Smithfield was chartered in 1777
Ten months after the signing of the Declaration of Independence, the Town of Smithfield officially was chartered. However, the origins of the community date back to 1759 when John Smith, one of the area’s earliest settlers, petitioned to operate a ferry where the Neuse River cut through land he owned. The site became known as Smith’s Ferry.
In 1762, Smith’s son, John Smith, Jr., purchased 228 acres of his father’s tract, including the ferry. The younger Smith was 26 years old. In 1771, Smith and his wife took up residency on the land, building a home on a rise overlooking the river and the ferry. The home became a public house, providing overnight accommodations for travelers.
In that year, construction began on Johnston County’s third courthouse not far from Smith’s residence and soon the name Smith’s Ferry was replaced by Johnston County Courthouse. The Town of Smithfield came into being with the inaugural session of the General Assembly of the newly proclaimed State of North Carolina in 1777. Smith had agreed to provide 100 acres for the town and an additional 50 acres for a “commons” along the Neuse River south and west of his riverside home. The tree-shaded Commons is still preserved as a public park.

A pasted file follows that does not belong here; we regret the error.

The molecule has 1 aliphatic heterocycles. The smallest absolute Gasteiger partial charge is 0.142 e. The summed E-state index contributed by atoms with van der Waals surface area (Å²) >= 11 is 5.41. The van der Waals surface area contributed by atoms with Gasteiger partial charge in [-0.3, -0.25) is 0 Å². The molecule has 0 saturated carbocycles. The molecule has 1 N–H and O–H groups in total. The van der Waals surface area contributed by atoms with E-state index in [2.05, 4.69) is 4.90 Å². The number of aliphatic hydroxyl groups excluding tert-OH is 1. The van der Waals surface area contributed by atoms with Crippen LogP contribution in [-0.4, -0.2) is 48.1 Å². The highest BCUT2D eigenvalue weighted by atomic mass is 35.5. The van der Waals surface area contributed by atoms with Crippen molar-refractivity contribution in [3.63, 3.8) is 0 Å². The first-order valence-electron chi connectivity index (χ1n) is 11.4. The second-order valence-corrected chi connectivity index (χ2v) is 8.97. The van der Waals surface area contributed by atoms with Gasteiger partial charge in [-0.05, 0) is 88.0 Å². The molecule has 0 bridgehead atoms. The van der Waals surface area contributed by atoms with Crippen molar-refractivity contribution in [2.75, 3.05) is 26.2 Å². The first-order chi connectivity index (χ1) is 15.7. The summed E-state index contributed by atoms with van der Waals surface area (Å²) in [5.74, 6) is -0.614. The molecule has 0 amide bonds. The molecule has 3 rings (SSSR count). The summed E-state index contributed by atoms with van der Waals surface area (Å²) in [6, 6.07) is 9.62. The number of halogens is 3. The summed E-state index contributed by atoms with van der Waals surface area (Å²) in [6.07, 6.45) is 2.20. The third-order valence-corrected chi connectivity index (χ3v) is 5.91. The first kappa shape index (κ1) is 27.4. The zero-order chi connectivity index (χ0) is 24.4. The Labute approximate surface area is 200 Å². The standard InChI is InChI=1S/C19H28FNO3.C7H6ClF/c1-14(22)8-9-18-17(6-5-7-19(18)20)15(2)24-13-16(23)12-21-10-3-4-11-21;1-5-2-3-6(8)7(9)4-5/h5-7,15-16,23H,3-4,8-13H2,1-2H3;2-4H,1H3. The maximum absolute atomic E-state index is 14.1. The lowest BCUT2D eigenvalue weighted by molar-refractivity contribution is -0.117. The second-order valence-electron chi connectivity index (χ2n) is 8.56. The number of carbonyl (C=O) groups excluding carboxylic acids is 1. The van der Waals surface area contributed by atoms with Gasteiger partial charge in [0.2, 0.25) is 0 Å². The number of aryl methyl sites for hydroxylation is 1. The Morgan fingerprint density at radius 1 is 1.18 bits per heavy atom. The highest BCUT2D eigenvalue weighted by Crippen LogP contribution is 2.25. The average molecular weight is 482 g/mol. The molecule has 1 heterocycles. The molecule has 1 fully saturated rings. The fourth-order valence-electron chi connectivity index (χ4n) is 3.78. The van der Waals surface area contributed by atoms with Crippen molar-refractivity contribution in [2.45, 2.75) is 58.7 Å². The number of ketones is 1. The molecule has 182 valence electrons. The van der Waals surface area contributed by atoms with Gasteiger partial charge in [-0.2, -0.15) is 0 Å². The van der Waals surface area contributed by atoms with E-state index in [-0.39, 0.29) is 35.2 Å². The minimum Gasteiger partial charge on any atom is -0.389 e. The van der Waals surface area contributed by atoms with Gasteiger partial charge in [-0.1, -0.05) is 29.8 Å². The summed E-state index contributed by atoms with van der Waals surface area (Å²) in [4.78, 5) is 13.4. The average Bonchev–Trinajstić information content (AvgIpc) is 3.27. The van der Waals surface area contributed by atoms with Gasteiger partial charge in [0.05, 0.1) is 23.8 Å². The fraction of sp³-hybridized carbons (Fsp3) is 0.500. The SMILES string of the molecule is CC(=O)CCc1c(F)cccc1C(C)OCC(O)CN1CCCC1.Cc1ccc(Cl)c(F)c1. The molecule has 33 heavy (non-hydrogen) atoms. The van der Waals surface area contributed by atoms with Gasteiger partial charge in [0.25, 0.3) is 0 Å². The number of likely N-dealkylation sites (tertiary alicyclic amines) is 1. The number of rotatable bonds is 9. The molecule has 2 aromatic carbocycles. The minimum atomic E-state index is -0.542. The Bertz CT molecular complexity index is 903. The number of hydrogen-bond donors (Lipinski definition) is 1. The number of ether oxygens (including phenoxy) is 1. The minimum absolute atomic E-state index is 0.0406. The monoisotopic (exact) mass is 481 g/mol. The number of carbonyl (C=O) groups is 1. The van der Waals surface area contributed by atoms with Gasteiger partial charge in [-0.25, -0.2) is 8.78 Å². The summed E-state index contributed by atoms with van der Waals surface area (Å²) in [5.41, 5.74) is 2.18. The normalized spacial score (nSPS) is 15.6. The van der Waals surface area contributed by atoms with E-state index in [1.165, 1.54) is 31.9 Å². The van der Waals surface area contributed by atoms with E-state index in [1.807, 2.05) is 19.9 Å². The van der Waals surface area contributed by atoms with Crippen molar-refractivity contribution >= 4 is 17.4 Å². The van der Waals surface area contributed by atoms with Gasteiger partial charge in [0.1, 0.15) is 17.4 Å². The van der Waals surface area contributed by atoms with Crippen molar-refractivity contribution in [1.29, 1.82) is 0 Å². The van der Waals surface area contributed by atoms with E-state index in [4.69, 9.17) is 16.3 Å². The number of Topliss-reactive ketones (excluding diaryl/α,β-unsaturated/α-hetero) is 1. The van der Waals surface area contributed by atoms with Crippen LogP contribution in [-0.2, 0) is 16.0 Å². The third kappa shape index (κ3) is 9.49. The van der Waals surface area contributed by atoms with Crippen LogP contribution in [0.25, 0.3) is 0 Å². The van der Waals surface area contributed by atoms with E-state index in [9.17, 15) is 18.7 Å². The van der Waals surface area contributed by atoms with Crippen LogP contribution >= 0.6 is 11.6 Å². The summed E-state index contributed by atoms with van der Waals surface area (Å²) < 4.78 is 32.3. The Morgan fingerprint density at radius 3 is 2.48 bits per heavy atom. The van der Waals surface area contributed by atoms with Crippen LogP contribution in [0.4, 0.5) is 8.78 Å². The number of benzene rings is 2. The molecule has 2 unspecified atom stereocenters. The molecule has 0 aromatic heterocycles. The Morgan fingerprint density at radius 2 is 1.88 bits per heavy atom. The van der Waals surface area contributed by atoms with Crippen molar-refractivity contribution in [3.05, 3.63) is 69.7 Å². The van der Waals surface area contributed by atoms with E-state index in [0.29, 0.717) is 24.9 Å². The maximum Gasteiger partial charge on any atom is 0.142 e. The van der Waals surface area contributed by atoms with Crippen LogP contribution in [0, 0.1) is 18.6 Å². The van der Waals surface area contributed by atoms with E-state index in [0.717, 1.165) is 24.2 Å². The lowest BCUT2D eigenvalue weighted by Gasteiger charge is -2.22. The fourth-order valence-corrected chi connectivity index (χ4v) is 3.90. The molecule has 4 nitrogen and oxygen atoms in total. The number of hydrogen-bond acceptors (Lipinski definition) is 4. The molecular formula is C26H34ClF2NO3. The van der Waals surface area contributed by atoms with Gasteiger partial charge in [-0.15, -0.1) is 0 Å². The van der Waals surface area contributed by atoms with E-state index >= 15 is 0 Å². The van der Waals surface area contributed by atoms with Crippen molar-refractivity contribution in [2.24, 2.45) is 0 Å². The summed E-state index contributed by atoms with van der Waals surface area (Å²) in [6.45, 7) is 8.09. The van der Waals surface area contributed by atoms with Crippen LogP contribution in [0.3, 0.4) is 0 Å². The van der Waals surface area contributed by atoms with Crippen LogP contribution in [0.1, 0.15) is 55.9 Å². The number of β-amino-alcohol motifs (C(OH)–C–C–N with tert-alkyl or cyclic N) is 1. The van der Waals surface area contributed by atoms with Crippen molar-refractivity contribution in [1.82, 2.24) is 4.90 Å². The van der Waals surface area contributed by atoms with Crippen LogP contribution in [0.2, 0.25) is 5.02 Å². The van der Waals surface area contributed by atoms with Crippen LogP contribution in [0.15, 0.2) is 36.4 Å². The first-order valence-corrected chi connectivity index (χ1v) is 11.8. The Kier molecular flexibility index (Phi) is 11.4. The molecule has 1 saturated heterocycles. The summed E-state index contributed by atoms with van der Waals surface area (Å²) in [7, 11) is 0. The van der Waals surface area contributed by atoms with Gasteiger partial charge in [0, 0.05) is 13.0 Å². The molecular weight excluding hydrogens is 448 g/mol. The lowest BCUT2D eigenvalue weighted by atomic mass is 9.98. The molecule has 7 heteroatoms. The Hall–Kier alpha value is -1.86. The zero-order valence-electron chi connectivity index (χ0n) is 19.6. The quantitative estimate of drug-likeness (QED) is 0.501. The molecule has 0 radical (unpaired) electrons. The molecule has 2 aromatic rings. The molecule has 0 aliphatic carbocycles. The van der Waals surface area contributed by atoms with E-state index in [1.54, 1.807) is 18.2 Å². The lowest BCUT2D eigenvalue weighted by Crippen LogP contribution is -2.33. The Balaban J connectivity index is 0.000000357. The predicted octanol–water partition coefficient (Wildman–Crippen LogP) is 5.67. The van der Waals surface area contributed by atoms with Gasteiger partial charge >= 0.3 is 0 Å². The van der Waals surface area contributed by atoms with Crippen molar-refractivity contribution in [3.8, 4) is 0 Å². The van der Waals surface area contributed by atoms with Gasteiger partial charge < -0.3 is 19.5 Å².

Growth did not come quickly for Smithfield. Its population remained around 500 until long after the Civil War. Although considered, it did not become the State Capital, so businesses which might have opened in the town went instead to Raleigh. Railroad builders of the mid-19th century bypassed the community, further impeding growth.